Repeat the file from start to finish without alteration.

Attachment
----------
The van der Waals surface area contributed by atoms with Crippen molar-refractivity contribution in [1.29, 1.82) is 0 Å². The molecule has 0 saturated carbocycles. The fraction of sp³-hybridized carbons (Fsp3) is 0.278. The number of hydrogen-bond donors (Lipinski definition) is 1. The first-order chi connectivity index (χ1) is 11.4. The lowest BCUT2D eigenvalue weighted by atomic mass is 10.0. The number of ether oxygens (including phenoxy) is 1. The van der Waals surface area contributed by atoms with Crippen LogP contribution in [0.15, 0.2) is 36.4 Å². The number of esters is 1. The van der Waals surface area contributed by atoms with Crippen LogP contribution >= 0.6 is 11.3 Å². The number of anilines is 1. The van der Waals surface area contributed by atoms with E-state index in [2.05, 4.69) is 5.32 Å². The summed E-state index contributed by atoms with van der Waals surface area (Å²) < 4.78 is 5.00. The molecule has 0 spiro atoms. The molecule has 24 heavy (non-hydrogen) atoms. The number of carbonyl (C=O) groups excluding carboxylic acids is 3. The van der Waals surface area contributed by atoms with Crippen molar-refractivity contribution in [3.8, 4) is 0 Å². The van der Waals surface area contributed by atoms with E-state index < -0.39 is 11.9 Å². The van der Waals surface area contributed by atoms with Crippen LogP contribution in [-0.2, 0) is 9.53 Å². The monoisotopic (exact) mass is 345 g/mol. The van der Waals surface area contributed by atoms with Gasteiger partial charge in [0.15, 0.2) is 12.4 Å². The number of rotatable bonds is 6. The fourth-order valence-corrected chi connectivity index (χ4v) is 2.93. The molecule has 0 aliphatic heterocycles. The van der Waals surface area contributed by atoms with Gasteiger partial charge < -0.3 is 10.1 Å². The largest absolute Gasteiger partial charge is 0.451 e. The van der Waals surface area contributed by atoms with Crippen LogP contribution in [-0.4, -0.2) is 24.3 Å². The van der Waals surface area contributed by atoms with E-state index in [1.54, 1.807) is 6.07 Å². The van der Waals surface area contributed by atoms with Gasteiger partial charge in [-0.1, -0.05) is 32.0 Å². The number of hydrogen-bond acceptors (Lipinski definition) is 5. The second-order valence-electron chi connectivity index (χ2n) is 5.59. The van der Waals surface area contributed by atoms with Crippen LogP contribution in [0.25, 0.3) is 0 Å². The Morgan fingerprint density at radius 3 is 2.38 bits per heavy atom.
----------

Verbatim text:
The van der Waals surface area contributed by atoms with Crippen molar-refractivity contribution in [1.29, 1.82) is 0 Å². The molecule has 0 saturated carbocycles. The fraction of sp³-hybridized carbons (Fsp3) is 0.278. The number of hydrogen-bond donors (Lipinski definition) is 1. The first-order chi connectivity index (χ1) is 11.4. The lowest BCUT2D eigenvalue weighted by atomic mass is 10.0. The number of ether oxygens (including phenoxy) is 1. The van der Waals surface area contributed by atoms with Crippen LogP contribution in [0.15, 0.2) is 36.4 Å². The number of esters is 1. The van der Waals surface area contributed by atoms with Crippen LogP contribution >= 0.6 is 11.3 Å². The number of anilines is 1. The van der Waals surface area contributed by atoms with E-state index in [2.05, 4.69) is 5.32 Å². The summed E-state index contributed by atoms with van der Waals surface area (Å²) < 4.78 is 5.00. The molecule has 0 spiro atoms. The molecule has 24 heavy (non-hydrogen) atoms. The number of carbonyl (C=O) groups excluding carboxylic acids is 3. The van der Waals surface area contributed by atoms with Crippen molar-refractivity contribution in [3.8, 4) is 0 Å². The van der Waals surface area contributed by atoms with E-state index < -0.39 is 11.9 Å². The van der Waals surface area contributed by atoms with Crippen LogP contribution in [-0.2, 0) is 9.53 Å². The monoisotopic (exact) mass is 345 g/mol. The van der Waals surface area contributed by atoms with Gasteiger partial charge in [0.15, 0.2) is 12.4 Å². The number of rotatable bonds is 6. The fourth-order valence-corrected chi connectivity index (χ4v) is 2.93. The molecule has 0 aliphatic heterocycles. The van der Waals surface area contributed by atoms with Gasteiger partial charge < -0.3 is 10.1 Å². The largest absolute Gasteiger partial charge is 0.451 e. The van der Waals surface area contributed by atoms with Crippen LogP contribution in [-0.4, -0.2) is 24.3 Å². The van der Waals surface area contributed by atoms with E-state index in [1.54, 1.807) is 6.07 Å². The van der Waals surface area contributed by atoms with Gasteiger partial charge in [-0.1, -0.05) is 32.0 Å². The number of hydrogen-bond acceptors (Lipinski definition) is 5. The second-order valence-electron chi connectivity index (χ2n) is 5.59. The van der Waals surface area contributed by atoms with Crippen LogP contribution in [0.25, 0.3) is 0 Å². The Morgan fingerprint density at radius 3 is 2.38 bits per heavy atom.